“It took the therapists and patients into the private hospital to allow them to get up to 15% or 20% capacity. It sent the nurses into the public system and left the system empty at Merlin Park, and that is to mention only one service.

“None of the way this has been done makes sense to me. Surely anybody with a bit of sense would know that when the terms and the heads of agreement were signed, it should have allowed for change.

For more, read this week’s Galway City Tribune.

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Barriers set to halt groups drinking at quayside

Francis Farragher



From this week’s Galway City Tribune – Access to the green quayside areas off Wolfe Tone Bridge will be blocked from today to prevent large groups of people drinking over the Bank Holiday weekend.

And the message from Garda Chief Superintendent Tom Curley is – enjoy the glorious weekend of weather that’s in store, but diligently maintain the two-metre social distancing rule and don’t consume booze in public areas.

“We are not killjoys and the lovely weather is a boost to everyone’s spirits. People will enjoy the outdoors this weekend but it’s illegal to consume alcohol in public areas and we will be enforcing that bylaw.

“In this kind of weather, there will inevitably be groups of people congregating in outdoor areas – but the message is simple and crystal clear: at all times maintain the two-metre social distancing guideline,” Chief Supt Curley told the Galway City Tribune.

On Tuesday evening last, Gardaí did enforce a dispersal procedure in the Spanish Arch/Claddagh Quay area of the city, after about 200 young people had gathered there, many of them consuming alcohol. They continued to patrol the area yesterday.

A spokesperson for Galway City Council confirmed yesterday that a green area on the Claddagh Quay side of the river – where large groups of young people had gathered this week – would be closed off to the public, probably from today (Friday).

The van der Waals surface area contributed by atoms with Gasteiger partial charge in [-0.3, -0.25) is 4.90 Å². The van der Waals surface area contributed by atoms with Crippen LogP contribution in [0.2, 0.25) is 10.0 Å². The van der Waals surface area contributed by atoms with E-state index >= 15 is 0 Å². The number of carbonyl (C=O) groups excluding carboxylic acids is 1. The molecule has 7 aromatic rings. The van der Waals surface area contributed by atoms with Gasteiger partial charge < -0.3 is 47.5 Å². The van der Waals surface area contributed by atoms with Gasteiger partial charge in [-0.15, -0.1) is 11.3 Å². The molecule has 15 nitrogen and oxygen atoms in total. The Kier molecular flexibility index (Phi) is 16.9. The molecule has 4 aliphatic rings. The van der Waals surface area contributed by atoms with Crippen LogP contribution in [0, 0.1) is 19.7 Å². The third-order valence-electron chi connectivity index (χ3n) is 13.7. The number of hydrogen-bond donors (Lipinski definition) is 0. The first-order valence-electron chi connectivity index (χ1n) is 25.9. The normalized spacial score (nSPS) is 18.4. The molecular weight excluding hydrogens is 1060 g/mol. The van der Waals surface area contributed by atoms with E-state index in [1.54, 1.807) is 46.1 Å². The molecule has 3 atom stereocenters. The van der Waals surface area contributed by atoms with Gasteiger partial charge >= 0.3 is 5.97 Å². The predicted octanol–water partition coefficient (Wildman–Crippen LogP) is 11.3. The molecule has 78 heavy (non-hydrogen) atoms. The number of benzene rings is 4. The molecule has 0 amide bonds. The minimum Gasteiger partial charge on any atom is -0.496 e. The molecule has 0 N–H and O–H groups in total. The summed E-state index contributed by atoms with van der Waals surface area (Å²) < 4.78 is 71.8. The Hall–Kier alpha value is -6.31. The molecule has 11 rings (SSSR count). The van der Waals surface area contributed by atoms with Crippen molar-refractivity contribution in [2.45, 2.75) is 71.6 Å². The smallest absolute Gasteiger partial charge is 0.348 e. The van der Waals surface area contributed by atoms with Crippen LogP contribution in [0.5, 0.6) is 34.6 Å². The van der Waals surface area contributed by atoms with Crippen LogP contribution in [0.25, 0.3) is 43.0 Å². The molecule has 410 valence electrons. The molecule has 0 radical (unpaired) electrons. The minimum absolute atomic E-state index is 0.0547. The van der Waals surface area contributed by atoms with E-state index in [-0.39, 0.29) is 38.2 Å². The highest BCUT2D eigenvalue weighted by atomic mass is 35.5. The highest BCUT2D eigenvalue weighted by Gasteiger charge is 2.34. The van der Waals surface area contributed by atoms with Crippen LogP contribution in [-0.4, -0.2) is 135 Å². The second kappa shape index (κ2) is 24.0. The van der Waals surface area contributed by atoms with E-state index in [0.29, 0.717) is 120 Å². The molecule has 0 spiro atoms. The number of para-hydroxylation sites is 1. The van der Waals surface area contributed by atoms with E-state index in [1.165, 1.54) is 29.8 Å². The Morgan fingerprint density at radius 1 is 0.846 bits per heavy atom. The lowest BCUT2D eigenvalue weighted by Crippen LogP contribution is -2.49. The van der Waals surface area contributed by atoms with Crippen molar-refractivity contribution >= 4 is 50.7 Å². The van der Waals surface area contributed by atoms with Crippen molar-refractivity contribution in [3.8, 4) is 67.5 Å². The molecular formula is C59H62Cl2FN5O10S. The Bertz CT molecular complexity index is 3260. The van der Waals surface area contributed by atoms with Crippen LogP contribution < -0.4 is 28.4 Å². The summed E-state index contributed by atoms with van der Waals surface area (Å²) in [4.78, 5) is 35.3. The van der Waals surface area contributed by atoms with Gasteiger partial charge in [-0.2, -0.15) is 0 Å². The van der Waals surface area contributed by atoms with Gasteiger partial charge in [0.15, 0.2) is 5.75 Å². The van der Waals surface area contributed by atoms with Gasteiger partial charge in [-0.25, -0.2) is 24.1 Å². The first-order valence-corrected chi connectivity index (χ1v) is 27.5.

This is a shortened preview version of this article. Please remember that without advertising revenue and people buying and subscribing to our newspapers, this website would not exist. You can read the full article by buying a digital edition of this week’s Galway City Tribune HERE.

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Westwood owners plan tourist accommodation usage

Enda Cunningham



The Westwood student accommodation complex site this week.

From this week’s Galway City Tribune – The owners of the new Westwood student accommodation in Newcastle are planning to use part of the complex for tourist and business traveller accommodation “in light of the current health pandemic”.

NTM ROI Seed Capital is currently building the five apartment blocks off the N59 and has sought a determination from An Bord Pleanála on whether it would need to apply for planning permission to allow “partial occupation for tourist and visitor use in the academic year from September 1, 2020 to May 31, 2021”.

Under the existing planning permission, the development “shall only be occupied as student accommodation . . . and shall not be used for any other purpose without a prior grant of planning permission for a change of use”.

However, the company has drawn up a contingency plan in the event that construction may not be completed for the coming academic year.

The plan involves allowing tourists and other ‘non-student’ users to be accommodated in the complex – An Bord Pleanála has been asked to determine whether the change would be a ‘material alteration’ of the planning approval or not.

If it is ruled a material alteration, the Board can then invite submissions from members of the public before it decides on whether to approve or reject it.

Already, local residents – who strongly objected to the entire development during the planning process – have expressed concerns about parking issues which they believe would arise if the Westwood is used for tourist use.
This is a shortened preview version of this article. Please remember that without advertising revenue and people buying and subscribing to our newspapers, this website would not exist. You can read the full article by buying a digital edition of this week’s Galway City Tribune HERE.